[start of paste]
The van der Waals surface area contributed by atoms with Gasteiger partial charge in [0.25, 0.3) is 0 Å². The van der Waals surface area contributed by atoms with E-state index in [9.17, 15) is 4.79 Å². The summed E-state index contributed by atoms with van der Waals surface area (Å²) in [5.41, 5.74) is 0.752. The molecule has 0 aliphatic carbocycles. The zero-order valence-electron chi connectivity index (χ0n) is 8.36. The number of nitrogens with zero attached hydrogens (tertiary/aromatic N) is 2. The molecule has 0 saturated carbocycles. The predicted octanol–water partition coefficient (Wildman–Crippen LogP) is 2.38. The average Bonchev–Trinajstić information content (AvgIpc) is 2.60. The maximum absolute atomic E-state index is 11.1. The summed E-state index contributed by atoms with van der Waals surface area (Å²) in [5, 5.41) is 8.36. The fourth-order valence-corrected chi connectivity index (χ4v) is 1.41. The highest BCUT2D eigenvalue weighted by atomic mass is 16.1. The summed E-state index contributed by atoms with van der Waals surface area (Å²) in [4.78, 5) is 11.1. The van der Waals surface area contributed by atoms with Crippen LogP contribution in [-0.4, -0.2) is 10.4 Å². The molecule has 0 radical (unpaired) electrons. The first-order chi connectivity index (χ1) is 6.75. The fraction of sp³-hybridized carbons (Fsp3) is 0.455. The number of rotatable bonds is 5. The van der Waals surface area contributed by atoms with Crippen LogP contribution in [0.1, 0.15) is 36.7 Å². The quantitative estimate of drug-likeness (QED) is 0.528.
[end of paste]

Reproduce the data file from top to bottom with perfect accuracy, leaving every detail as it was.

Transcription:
The van der Waals surface area contributed by atoms with Gasteiger partial charge in [0.25, 0.3) is 0 Å². The van der Waals surface area contributed by atoms with E-state index in [9.17, 15) is 4.79 Å². The summed E-state index contributed by atoms with van der Waals surface area (Å²) in [5.41, 5.74) is 0.752. The molecule has 0 aliphatic carbocycles. The zero-order valence-electron chi connectivity index (χ0n) is 8.36. The number of nitrogens with zero attached hydrogens (tertiary/aromatic N) is 2. The molecule has 0 saturated carbocycles. The predicted octanol–water partition coefficient (Wildman–Crippen LogP) is 2.38. The average Bonchev–Trinajstić information content (AvgIpc) is 2.60. The maximum absolute atomic E-state index is 11.1. The summed E-state index contributed by atoms with van der Waals surface area (Å²) in [5, 5.41) is 8.36. The fourth-order valence-corrected chi connectivity index (χ4v) is 1.41. The highest BCUT2D eigenvalue weighted by atomic mass is 16.1. The summed E-state index contributed by atoms with van der Waals surface area (Å²) in [4.78, 5) is 11.1. The van der Waals surface area contributed by atoms with Crippen LogP contribution in [-0.4, -0.2) is 10.4 Å². The molecule has 0 radical (unpaired) electrons. The first-order chi connectivity index (χ1) is 6.75. The fraction of sp³-hybridized carbons (Fsp3) is 0.455. The number of rotatable bonds is 5. The van der Waals surface area contributed by atoms with Crippen LogP contribution in [0.1, 0.15) is 36.7 Å². The quantitative estimate of drug-likeness (QED) is 0.528.